Alexander contended that by not intervening in the whistleblower case in Minnesota, the federal government had in fact missed out on a $200,000,000 recovery that ultimately resulted in the St. Paul False Claims Act litigation.

During the hearing, Alexander stated:

“Here is the way it looks to me: You are in one division of the Department of Justice. You see St. Paul in the Supreme Court with a case that you are afraid would produce the wrong result. To me it is an extraordinary thing that you would then become involved with the city of St. Paul – with another division of the Department of Justice and with the Department of Housing and Urban Development which had originally recommended that the whistleblower case be taken by the Department of Justice. And the end result after you’re involved with all this is that the Department of Justice declines to become involved in the whistleblower case.  We know that 90 percent of the time, when the Justice Department does get involved, the case succeeds. So it declines to become involved, the case doesn’t collect the money. St. Paul agrees to withdraw the lawsuit that might produce the result that you don’t like. That seems to me to be an extraordinary amount of wheeling and dealing outside the normal responsibilities of the Assistant Attorney General for Civil Rights.  It seems you have a duty to the government to collect the money [owed to taxpayers], a duty to protect the whistleblower who is left hanging in the wind, and at the same time it seems to me that you are manipulating the legal process to try to get the result you want in the Supreme Court in a way that seems inappropriate for the Assistant Attorney General of the US.”

Alexander also called on Perez to provide emails and other documents for which there is an outstanding subpoena.  Additionally, Alexander has requested copies of transcribed interviews obtained during the Department of Justice Inspector General’s earlier investigation of these allegations.

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Measures Introduced in the Senate and the House to Block Actions by Members of the NLRB

By Edwin S. Hopson

On March 21, 2013, the ranking member of the Senate Health, Education Labor and Pensions Committee, Lamar Alexander (R-TN), offered an amendment that would defund the enforcement of any decisions or regulations made by the National Labor Relations Board, citing the decision in Noel Canning by the U.S. Court of Appeals for the D.C. Circuit this past January holding that President Obama’s recess appointments to the NLRB were invalid.  In a press release, Alexander stated: “The NLRB has just one member today—just one Senate-confirmed, constitutional member—so it has no quorum. Not a single cent should go to enforce or fund any of the invalid decisions made by a board that counts as members two unconstitutionally ‘appointed’ individuals.”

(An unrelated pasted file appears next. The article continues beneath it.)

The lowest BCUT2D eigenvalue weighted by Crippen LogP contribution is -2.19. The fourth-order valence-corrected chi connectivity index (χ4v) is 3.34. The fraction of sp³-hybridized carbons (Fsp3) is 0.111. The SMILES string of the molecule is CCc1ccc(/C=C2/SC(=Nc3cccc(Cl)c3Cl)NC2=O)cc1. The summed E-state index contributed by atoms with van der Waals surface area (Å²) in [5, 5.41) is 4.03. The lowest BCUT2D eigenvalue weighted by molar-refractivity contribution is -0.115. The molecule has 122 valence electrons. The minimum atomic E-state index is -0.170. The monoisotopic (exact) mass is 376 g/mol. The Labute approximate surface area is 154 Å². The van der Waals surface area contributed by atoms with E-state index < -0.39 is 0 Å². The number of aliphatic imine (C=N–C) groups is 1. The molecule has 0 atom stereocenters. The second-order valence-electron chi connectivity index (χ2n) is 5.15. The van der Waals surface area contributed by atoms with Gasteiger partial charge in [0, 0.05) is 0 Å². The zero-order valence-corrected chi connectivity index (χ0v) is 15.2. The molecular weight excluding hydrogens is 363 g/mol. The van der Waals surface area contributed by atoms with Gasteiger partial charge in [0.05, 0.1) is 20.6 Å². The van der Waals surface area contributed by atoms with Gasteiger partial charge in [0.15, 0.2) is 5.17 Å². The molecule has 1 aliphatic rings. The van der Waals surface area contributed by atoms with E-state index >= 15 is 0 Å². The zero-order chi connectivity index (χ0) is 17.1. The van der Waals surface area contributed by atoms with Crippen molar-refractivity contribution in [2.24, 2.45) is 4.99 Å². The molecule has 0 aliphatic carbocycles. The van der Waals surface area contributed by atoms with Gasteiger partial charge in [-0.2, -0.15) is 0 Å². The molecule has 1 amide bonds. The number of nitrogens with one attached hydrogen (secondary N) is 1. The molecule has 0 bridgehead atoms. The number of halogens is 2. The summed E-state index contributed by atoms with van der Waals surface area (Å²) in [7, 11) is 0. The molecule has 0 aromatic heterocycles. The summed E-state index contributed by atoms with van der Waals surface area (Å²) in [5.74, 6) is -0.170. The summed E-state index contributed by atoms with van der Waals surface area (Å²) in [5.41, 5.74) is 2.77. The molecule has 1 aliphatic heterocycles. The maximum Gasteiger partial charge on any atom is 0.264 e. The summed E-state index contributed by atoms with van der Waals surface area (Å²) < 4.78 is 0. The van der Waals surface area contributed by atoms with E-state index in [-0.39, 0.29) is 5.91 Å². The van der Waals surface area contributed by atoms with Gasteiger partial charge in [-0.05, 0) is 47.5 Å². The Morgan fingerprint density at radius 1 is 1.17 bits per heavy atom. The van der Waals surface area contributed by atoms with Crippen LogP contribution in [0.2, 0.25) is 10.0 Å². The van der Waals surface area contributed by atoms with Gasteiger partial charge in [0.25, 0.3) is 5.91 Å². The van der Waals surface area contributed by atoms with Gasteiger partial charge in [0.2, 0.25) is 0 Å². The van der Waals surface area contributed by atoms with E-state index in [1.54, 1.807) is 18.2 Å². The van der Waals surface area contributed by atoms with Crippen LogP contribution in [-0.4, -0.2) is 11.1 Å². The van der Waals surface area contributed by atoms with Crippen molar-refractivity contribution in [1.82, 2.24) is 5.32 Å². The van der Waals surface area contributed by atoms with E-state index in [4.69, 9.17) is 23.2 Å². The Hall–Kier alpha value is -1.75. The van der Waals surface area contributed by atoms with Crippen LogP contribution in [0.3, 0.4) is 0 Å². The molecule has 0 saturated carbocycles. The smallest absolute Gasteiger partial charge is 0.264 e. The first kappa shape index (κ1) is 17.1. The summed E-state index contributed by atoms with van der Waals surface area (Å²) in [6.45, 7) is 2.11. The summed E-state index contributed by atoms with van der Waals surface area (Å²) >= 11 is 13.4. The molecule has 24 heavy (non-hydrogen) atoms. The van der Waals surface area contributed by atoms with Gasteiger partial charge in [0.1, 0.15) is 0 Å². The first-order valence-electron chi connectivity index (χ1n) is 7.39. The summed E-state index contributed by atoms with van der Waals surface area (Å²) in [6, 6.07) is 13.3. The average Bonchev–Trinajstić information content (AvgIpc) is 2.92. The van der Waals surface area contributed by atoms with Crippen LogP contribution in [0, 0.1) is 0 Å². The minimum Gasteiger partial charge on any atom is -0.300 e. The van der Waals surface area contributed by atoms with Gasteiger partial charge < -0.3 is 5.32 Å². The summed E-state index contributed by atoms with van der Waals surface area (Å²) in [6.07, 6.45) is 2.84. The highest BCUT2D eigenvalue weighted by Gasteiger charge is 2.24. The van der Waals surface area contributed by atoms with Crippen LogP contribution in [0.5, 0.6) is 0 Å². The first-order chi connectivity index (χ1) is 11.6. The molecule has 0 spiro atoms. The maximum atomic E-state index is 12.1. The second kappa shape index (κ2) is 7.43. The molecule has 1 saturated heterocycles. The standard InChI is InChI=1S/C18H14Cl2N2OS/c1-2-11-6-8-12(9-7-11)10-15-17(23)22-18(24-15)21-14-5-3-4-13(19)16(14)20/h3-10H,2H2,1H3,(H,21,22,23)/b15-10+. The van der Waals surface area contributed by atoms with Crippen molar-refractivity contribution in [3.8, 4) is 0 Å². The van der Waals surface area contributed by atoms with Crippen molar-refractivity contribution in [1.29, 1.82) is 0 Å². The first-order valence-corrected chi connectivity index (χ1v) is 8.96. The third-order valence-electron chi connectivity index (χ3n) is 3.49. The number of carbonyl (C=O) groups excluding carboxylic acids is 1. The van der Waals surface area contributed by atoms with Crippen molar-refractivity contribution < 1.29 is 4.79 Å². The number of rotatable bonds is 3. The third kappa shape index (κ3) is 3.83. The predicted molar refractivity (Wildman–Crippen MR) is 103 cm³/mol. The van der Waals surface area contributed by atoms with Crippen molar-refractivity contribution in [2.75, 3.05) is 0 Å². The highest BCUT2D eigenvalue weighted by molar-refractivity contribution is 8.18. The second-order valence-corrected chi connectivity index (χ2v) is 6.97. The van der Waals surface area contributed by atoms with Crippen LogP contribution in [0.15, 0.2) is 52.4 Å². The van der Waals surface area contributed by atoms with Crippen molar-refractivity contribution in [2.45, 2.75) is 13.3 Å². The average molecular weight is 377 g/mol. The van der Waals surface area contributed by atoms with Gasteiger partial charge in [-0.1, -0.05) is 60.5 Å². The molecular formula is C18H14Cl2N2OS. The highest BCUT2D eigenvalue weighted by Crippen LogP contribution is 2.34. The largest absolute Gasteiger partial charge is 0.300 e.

The amendment is co-sponsored by 17 Republican senators. The press release noted that since January’s D.C. Circuit Court ruling, the NLRB has issued 30 published decisions and 62 unpublished decisions and orders.

Earlier, on March 20, 2013, the House Committee on Education and the Workforce, chaired by Rep. John Kline (R-MN), approved H.R. 1120 (by a vote of 23 to 15) requiring the NLRB “to cease all activity requiring a three member quorum until the legal crisis surrounding the board is appropriately resolved.” According to a press release on the House Committee’s website, H.R. 1120 will:

  • Require the NLRB to cease all activity that requires a three board member quorum.
  • Prohibits the board from enforcing any action taken after January 2012 or making any interagency appointments that require a quorum.
  • Not prevent the NLRB regional offices from accepting and processing unfair labor practice charges filed by an injured party – worker, employer, or union.
  • Remove the restrictions on the NLRB’s authority after one of the following events occurs:
    • The U.S. Supreme Court rules on the constitutionality of the recess appointments; or
    • A Board quorum is constitutionally confirmed by the Senate; or
    • The terms of the unconstitutional recess appointees expire when the First Session of the 113th Congress adjourns.
  • Ensure any action involving the recess appointees is reviewed and approved by a future NLRB that has been constitutionally appointed.

It is doubtful, given the make-up of the Senate, that either measure will ultimately be passed into law.